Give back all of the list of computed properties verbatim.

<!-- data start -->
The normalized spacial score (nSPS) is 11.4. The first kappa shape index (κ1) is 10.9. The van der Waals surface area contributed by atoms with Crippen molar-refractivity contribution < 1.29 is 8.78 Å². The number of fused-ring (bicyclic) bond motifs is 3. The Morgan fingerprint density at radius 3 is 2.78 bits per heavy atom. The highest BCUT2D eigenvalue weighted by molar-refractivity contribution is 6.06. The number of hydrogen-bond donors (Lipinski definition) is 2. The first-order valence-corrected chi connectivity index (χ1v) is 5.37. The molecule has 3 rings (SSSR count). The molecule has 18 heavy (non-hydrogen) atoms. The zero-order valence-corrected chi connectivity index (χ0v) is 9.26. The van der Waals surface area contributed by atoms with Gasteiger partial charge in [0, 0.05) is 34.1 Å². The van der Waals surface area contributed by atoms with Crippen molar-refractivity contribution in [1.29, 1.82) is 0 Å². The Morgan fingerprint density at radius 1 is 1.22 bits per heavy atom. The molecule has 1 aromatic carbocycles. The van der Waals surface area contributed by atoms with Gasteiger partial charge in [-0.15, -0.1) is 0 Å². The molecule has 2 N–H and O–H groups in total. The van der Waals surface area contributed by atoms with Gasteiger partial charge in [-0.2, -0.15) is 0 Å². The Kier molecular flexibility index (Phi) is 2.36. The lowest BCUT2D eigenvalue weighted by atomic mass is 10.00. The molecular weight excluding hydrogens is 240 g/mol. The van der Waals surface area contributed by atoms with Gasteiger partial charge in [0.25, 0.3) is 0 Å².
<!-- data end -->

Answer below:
The normalized spacial score (nSPS) is 11.4. The first kappa shape index (κ1) is 10.9. The van der Waals surface area contributed by atoms with Crippen molar-refractivity contribution < 1.29 is 8.78 Å². The number of fused-ring (bicyclic) bond motifs is 3. The Morgan fingerprint density at radius 3 is 2.78 bits per heavy atom. The highest BCUT2D eigenvalue weighted by molar-refractivity contribution is 6.06. The number of hydrogen-bond donors (Lipinski definition) is 2. The first-order valence-corrected chi connectivity index (χ1v) is 5.37. The molecule has 3 rings (SSSR count). The molecule has 18 heavy (non-hydrogen) atoms. The zero-order valence-corrected chi connectivity index (χ0v) is 9.26. The van der Waals surface area contributed by atoms with Gasteiger partial charge in [0, 0.05) is 34.1 Å². The van der Waals surface area contributed by atoms with Crippen molar-refractivity contribution in [1.29, 1.82) is 0 Å². The Morgan fingerprint density at radius 1 is 1.22 bits per heavy atom. The molecule has 1 aromatic carbocycles. The van der Waals surface area contributed by atoms with Gasteiger partial charge in [-0.15, -0.1) is 0 Å². The molecule has 2 N–H and O–H groups in total. The van der Waals surface area contributed by atoms with Gasteiger partial charge in [-0.2, -0.15) is 0 Å². The Kier molecular flexibility index (Phi) is 2.36. The lowest BCUT2D eigenvalue weighted by atomic mass is 10.00. The molecular weight excluding hydrogens is 240 g/mol. The van der Waals surface area contributed by atoms with Gasteiger partial charge in [0.25, 0.3) is 0 Å².